We had a fabulous time in Montenegro. Roy Copeland organised everything for us and was quick to answer any queries/questions I had. I would definitely recommend Roy to anyone planning a holiday
You went the extra mile
The service from Dial A Flight was excellent. The hotel was situated perfectly, however the star rating of the hotel we went to (Melia in Petrovac) was 5*. The hotel itself was very nice, as was the room, but it was understaffed and there were a few issues which didn't scream 5 stars. For example the restaurant was by the pool, and every morning there would be glasses around the pool from the night before and weren't collected until lunch time. Also parking was €10 per day which i've never experienced from a hotel before, so another €100 for the time we were there.
I particularly liked the phone call the day before we travelled to make sure we’d printed our EasyJet boarding passes.
Always very helpful - thank you
You have to admire the pluck. Porto Montenegro, once the main base for the Austro-Hungarian navy, is now home to super-yachts, gin palaces, infinity pools, nightclubs, fleets of helicopters – and a frisson of controversy.
It has Monte Carlo in its sights; St Tropez and Porto Banus, too. The development, at Tivat, in the Balkan state of Montenegro, is the first state-of-the-art deep water marina in the Adriatic. It will eventually have berths for 650 yachts, 150 of them super yachts up to 150-metres long.
It's part of a community of luxury apartments, shops, restaurants and entertainment amenities. An 18-hole golf course is also planned nearby.
The rumour was that Casino Royale was filmed there, an appropriate connection because Fitzroy Maclean, sometimes thought to have been his friend Ian Fleming’s model for 007, fought in the Second World War with partisans in the hills along the Dalmatian coast. In fact, Daniel Craig performed his dashing feats elsewhere but the image has not done Montenegro's ambitious tourist industry any harm.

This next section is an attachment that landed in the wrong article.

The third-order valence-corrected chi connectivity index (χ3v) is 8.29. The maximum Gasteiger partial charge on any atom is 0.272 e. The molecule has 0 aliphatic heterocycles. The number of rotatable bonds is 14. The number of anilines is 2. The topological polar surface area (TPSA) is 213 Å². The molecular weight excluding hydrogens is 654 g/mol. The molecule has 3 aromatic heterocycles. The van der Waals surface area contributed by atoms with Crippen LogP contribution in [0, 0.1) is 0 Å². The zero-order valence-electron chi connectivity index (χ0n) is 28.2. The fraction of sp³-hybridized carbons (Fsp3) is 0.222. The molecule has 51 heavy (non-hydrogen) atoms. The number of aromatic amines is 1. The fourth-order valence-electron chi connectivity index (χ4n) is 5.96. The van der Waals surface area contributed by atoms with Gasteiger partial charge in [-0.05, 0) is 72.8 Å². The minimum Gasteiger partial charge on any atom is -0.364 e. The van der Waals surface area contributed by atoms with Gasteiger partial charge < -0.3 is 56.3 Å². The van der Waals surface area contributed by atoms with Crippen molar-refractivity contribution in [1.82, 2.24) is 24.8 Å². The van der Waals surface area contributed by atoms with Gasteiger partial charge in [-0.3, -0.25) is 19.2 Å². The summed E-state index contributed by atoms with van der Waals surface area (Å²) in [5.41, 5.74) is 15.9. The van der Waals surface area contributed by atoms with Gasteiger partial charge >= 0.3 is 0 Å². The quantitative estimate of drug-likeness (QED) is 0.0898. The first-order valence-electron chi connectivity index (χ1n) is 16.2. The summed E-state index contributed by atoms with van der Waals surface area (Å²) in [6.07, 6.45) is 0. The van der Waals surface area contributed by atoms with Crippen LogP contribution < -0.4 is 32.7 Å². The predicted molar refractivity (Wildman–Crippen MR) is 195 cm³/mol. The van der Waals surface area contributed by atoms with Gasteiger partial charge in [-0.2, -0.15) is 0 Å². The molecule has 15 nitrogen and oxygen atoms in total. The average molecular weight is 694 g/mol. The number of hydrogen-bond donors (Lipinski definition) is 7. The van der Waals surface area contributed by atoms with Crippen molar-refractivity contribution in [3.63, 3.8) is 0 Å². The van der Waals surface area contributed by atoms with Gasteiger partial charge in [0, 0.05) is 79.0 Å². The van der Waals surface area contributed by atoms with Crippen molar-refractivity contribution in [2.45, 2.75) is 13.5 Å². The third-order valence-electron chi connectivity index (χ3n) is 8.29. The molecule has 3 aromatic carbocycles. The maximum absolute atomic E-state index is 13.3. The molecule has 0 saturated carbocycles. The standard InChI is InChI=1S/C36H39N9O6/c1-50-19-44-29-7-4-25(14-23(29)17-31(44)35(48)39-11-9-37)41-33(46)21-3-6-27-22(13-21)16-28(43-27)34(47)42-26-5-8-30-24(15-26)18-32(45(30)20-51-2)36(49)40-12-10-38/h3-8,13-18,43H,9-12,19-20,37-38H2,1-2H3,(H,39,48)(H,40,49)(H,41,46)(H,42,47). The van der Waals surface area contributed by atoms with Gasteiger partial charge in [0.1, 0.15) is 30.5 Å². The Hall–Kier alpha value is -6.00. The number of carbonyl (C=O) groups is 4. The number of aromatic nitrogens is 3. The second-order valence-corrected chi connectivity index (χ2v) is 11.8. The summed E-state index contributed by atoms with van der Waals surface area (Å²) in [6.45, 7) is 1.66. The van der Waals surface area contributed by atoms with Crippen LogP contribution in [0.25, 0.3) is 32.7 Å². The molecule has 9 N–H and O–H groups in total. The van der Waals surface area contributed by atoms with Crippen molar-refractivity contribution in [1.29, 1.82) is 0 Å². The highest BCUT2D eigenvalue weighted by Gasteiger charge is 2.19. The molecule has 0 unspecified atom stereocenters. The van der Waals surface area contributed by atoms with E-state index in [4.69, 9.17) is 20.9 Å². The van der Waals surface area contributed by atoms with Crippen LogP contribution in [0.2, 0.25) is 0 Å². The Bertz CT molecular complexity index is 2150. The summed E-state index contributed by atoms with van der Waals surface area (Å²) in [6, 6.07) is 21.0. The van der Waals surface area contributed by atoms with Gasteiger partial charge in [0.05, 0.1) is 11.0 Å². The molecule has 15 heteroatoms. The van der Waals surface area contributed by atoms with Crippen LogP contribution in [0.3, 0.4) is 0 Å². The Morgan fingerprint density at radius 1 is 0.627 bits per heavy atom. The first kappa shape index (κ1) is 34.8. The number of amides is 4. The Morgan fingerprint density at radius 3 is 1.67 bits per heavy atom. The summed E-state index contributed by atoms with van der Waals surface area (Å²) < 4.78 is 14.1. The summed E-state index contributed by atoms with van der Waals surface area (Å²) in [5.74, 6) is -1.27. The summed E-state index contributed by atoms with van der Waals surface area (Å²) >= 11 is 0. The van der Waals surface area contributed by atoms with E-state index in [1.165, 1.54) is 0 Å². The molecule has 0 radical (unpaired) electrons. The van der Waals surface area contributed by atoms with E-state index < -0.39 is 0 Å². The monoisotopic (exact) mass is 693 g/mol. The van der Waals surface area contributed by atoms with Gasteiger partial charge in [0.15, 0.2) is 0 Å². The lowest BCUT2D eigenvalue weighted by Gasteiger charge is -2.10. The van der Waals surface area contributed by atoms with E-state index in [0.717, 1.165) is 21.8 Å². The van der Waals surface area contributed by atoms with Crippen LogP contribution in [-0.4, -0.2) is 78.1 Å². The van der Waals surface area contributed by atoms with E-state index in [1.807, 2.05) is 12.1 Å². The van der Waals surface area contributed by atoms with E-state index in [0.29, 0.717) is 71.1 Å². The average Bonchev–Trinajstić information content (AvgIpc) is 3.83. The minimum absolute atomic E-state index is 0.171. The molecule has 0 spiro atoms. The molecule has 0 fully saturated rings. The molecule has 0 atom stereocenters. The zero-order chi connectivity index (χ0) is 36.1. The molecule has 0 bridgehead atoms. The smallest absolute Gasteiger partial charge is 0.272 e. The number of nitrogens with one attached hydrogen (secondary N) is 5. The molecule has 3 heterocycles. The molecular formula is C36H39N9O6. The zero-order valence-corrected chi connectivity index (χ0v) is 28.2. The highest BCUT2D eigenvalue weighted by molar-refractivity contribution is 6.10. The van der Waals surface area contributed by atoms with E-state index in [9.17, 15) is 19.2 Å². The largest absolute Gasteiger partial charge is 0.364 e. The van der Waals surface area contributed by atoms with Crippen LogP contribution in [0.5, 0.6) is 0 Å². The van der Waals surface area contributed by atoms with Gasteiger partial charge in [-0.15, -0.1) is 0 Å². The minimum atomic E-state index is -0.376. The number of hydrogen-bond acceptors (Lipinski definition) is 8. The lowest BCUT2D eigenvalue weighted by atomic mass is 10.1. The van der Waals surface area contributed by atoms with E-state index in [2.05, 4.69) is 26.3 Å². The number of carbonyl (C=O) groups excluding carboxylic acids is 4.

Canadian gold-mining billionaire Peter Munk, a refugee from Nazi-occupied Hungary, is the chief investor. A friend of Munk's from Toronto says that when he visited Porto Montenegro seven years ago, the site resembled Pearl Harbor after the Japanese attack.
Not any more. Its first five-star hotel, The Regent, recently opened and Lord Rothschild, an investor, was there to witness it.
'It's a miracle.' he said. 'I look forward to coming back here again and again.' Sadly, there was no sign of his old friend Oleg Deripaska, the Russian oligarch.
The latter has a house here but has fallen out with Montenegro prime minister Milo Dukanovic over an aluminium smelter he bought, later putting many local people out of jobs.
Porto Montenegro is the deepest natural harbour in Southern Europe and Kotor Bay is said to contain 42,000 species of fish. Tivat has a small airport, although most visitors use Dubrovnik airport 27 miles away.
Nearby, the town of Kotor is a UNESCO World Heritage site with charming cobbled streets and baroque, Venetian and Austrian architecture. It's surrounded by spectacular mountain scenery.
Two cold war submarines are now open to the public, and the sawmill and repair yard have become a maritime museum.
Lord Byron described Kotor Bay as 'the most beautiful encounter of land and sea'. What he would make of modern Porto Montenegro we ?will never know. But it's some spectacle.
First published in March 2015
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